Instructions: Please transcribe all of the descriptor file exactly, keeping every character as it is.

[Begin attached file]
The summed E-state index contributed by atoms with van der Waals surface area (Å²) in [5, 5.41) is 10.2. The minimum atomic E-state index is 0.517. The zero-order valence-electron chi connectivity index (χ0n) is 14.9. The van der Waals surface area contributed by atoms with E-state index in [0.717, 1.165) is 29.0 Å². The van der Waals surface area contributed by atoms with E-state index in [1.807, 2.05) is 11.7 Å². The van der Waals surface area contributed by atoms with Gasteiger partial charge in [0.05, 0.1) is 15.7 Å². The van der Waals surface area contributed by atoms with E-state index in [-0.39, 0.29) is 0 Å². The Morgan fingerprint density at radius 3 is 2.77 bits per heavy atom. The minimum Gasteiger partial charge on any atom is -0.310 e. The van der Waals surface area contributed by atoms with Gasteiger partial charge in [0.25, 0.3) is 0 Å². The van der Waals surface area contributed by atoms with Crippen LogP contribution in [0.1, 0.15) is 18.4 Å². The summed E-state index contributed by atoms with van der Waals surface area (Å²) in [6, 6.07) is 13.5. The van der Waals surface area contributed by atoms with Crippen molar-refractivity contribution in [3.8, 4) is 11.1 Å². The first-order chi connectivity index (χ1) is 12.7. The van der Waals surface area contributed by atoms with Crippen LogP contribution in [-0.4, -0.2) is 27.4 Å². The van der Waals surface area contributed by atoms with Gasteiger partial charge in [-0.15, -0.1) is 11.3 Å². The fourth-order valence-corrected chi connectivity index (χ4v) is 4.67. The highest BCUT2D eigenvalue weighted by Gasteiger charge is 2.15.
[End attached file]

The summed E-state index contributed by atoms with van der Waals surface area (Å²) in [5, 5.41) is 10.2. The minimum atomic E-state index is 0.517. The zero-order valence-electron chi connectivity index (χ0n) is 14.9. The van der Waals surface area contributed by atoms with E-state index in [0.717, 1.165) is 29.0 Å². The van der Waals surface area contributed by atoms with E-state index in [1.807, 2.05) is 11.7 Å². The van der Waals surface area contributed by atoms with Gasteiger partial charge in [0.05, 0.1) is 15.7 Å². The van der Waals surface area contributed by atoms with E-state index in [-0.39, 0.29) is 0 Å². The Morgan fingerprint density at radius 3 is 2.77 bits per heavy atom. The minimum Gasteiger partial charge on any atom is -0.310 e. The van der Waals surface area contributed by atoms with Gasteiger partial charge in [0.25, 0.3) is 0 Å². The van der Waals surface area contributed by atoms with Crippen LogP contribution in [0.1, 0.15) is 18.4 Å². The summed E-state index contributed by atoms with van der Waals surface area (Å²) in [6, 6.07) is 13.5. The van der Waals surface area contributed by atoms with Crippen molar-refractivity contribution in [3.8, 4) is 11.1 Å². The first-order chi connectivity index (χ1) is 12.7. The van der Waals surface area contributed by atoms with Crippen LogP contribution in [-0.4, -0.2) is 27.4 Å². The van der Waals surface area contributed by atoms with Gasteiger partial charge in [-0.15, -0.1) is 11.3 Å². The fourth-order valence-corrected chi connectivity index (χ4v) is 4.67. The highest BCUT2D eigenvalue weighted by Gasteiger charge is 2.15.